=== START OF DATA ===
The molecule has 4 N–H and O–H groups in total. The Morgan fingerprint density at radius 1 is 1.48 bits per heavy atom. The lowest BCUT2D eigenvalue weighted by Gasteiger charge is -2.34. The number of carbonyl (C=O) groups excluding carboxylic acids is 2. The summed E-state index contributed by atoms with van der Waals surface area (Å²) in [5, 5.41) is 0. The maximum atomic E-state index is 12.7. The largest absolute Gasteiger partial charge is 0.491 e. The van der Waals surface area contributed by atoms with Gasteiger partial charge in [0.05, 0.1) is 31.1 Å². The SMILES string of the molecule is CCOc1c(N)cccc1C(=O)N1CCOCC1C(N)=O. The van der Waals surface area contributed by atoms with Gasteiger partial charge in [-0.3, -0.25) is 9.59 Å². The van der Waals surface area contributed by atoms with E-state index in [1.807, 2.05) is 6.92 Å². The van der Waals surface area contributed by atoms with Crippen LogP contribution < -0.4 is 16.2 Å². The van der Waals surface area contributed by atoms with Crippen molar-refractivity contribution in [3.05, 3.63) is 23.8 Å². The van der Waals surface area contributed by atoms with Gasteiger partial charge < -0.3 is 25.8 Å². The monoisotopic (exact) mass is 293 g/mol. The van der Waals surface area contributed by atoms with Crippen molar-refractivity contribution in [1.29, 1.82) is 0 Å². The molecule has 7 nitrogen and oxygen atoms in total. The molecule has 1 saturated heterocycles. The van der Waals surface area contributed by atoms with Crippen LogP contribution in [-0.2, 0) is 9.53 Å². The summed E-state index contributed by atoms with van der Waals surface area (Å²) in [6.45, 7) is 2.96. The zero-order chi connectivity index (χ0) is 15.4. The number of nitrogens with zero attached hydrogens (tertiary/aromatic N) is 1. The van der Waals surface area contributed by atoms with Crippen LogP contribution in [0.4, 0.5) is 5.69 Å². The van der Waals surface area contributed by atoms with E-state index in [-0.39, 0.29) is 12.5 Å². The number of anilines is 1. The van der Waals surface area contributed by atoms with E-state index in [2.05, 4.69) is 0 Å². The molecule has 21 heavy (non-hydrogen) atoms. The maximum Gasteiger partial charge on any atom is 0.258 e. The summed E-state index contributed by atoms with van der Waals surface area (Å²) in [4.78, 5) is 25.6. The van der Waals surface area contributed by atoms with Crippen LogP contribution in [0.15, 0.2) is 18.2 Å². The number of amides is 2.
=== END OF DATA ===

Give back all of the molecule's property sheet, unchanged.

The molecule has 4 N–H and O–H groups in total. The Morgan fingerprint density at radius 1 is 1.48 bits per heavy atom. The lowest BCUT2D eigenvalue weighted by Gasteiger charge is -2.34. The number of carbonyl (C=O) groups excluding carboxylic acids is 2. The summed E-state index contributed by atoms with van der Waals surface area (Å²) in [5, 5.41) is 0. The maximum atomic E-state index is 12.7. The largest absolute Gasteiger partial charge is 0.491 e. The van der Waals surface area contributed by atoms with Gasteiger partial charge in [0.05, 0.1) is 31.1 Å². The SMILES string of the molecule is CCOc1c(N)cccc1C(=O)N1CCOCC1C(N)=O. The van der Waals surface area contributed by atoms with Gasteiger partial charge in [-0.3, -0.25) is 9.59 Å². The van der Waals surface area contributed by atoms with E-state index in [1.807, 2.05) is 6.92 Å². The van der Waals surface area contributed by atoms with Crippen LogP contribution < -0.4 is 16.2 Å². The van der Waals surface area contributed by atoms with Crippen molar-refractivity contribution in [3.05, 3.63) is 23.8 Å². The van der Waals surface area contributed by atoms with Gasteiger partial charge < -0.3 is 25.8 Å². The monoisotopic (exact) mass is 293 g/mol. The van der Waals surface area contributed by atoms with Crippen molar-refractivity contribution in [1.29, 1.82) is 0 Å². The molecule has 7 nitrogen and oxygen atoms in total. The molecule has 1 saturated heterocycles. The van der Waals surface area contributed by atoms with Crippen LogP contribution in [-0.2, 0) is 9.53 Å². The summed E-state index contributed by atoms with van der Waals surface area (Å²) in [6.45, 7) is 2.96. The zero-order chi connectivity index (χ0) is 15.4. The number of nitrogens with zero attached hydrogens (tertiary/aromatic N) is 1. The van der Waals surface area contributed by atoms with Crippen LogP contribution in [0.4, 0.5) is 5.69 Å². The van der Waals surface area contributed by atoms with E-state index in [-0.39, 0.29) is 12.5 Å². The number of anilines is 1. The van der Waals surface area contributed by atoms with E-state index in [2.05, 4.69) is 0 Å². The molecule has 21 heavy (non-hydrogen) atoms. The maximum Gasteiger partial charge on any atom is 0.258 e. The summed E-state index contributed by atoms with van der Waals surface area (Å²) in [4.78, 5) is 25.6. The van der Waals surface area contributed by atoms with Crippen LogP contribution in [0.15, 0.2) is 18.2 Å². The number of amides is 2.